The sun continues to rise on this changing market.
When the Japanese economic bubble burst in the early '90s, the outlook was bleak, but now, it seems, the sun is rising again on the Japanese economy. The latest OECD (Organization for Economic Cooperation and Development) assessment notes that the economy "recovered from a pause in the later half of 2004 with strong growth in the first half of 2005. This expansion is led by private domestic demand, underpinned by strong corporate profits, and a reversal of the declining trend in unemployment and wages." It concludes, "Output looks set to grow by around 2 percent during 2006-2007."
Further evidence of turnaround exists in the recent spate of M&A activity in the Japanese retail sector. December alone saw the $2 billion purchase of Millennium Retailing's Sogo and Seibu chains by Seven & I Holdings (created this past September). This followed only days after Wal-Mart bought the Seiyu group. Even so, Miyuki Kinoshita, manager, program sales and licensing, BBC Worldwide, Japan, doubts "it will have any immediate effect on the licensing business."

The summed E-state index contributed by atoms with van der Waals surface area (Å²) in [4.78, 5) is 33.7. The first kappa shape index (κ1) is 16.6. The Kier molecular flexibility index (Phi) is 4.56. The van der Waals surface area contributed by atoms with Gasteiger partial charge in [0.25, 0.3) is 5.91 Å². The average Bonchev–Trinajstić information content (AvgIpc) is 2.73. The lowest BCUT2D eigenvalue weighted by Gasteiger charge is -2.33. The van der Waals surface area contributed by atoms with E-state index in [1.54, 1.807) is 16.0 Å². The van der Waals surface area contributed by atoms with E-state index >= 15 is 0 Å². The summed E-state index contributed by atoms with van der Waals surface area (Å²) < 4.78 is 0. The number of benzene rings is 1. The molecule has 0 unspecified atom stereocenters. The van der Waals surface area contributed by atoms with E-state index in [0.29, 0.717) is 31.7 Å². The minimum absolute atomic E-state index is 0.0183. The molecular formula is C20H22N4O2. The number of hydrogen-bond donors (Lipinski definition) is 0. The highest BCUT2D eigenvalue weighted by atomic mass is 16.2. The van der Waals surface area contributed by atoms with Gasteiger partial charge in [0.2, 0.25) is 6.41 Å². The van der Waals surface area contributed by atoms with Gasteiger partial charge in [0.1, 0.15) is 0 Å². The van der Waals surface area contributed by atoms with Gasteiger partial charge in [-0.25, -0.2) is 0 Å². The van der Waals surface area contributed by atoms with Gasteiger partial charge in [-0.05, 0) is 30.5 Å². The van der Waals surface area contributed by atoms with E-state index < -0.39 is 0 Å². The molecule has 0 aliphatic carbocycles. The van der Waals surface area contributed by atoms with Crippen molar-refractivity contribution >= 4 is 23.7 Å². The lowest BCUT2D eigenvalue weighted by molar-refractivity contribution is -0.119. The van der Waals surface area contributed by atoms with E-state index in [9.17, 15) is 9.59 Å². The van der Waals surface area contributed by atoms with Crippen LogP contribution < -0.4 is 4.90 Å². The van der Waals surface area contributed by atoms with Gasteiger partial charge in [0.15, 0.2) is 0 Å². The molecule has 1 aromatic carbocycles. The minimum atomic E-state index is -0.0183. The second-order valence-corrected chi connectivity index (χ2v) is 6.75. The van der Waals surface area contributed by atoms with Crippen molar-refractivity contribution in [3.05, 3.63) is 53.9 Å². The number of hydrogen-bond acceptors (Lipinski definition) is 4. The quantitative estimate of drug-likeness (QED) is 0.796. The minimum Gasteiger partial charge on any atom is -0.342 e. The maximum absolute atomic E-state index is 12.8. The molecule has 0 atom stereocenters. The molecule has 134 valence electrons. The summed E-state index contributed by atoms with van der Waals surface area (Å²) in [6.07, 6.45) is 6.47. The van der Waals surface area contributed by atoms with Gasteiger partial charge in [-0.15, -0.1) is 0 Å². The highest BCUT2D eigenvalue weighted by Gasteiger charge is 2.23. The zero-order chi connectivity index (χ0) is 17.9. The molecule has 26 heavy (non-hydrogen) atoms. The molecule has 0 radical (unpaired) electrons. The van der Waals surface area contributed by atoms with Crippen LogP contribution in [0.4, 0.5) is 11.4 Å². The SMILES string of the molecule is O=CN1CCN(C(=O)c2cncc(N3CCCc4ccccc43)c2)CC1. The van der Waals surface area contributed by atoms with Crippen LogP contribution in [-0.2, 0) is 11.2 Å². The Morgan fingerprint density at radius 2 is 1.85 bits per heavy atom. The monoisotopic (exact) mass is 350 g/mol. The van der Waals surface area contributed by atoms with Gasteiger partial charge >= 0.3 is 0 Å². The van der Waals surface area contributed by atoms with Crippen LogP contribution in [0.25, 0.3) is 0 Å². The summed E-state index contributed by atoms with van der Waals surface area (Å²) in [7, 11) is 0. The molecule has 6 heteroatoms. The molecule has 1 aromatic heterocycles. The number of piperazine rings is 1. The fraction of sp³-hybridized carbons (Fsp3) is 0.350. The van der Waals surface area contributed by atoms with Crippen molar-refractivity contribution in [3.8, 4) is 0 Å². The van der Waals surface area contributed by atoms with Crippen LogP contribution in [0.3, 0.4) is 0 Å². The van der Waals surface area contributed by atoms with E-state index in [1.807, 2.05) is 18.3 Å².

Kinoshita and Hiroko Yoshida of HIT Entertainment's Tokyo office note a move away from character licensing in Japanese retail. Yoshida sees "some of this business going to sports licensing," while Kinoshita cites the recent success enjoyed by Sony "in licensing its logo to fashion items and 'living items' as a lifestyle brand."
Despite this trend, Yoshida says, classic character brands, such as Thomas the Tank Engine, Hello Kitty, Teletubbies, and Disney characters, remain strong. Kinoshita estimates the total Japanese licensing market, including all product groups such as DVDs, clothing, etc.—not just toys—is approximately $27.9 billion per annum, with some of the strongest characters generating around $894 million per annum.
Kinoshita's emphasis that these figures are for all product categories—not just toys—is an important one as, again, both executives agree, the toy product category is in decline. "Traditional toys, especially for girls, are suffering badly," comments Yoshida, while Kinoshita observes that this decline has spawned two very different responses. "Some toy companies," she notes, "have targeted an older demo, launching products such as Home Star, which is installed in the bedroom and displays the night sky on the ceiling. On the flip side, Toys "R" Us has gone for the baby market, opening a new chain, Babies "R" Us, which already has 30 stores compared to 140 for Toys "R" Us and which already is more profitable."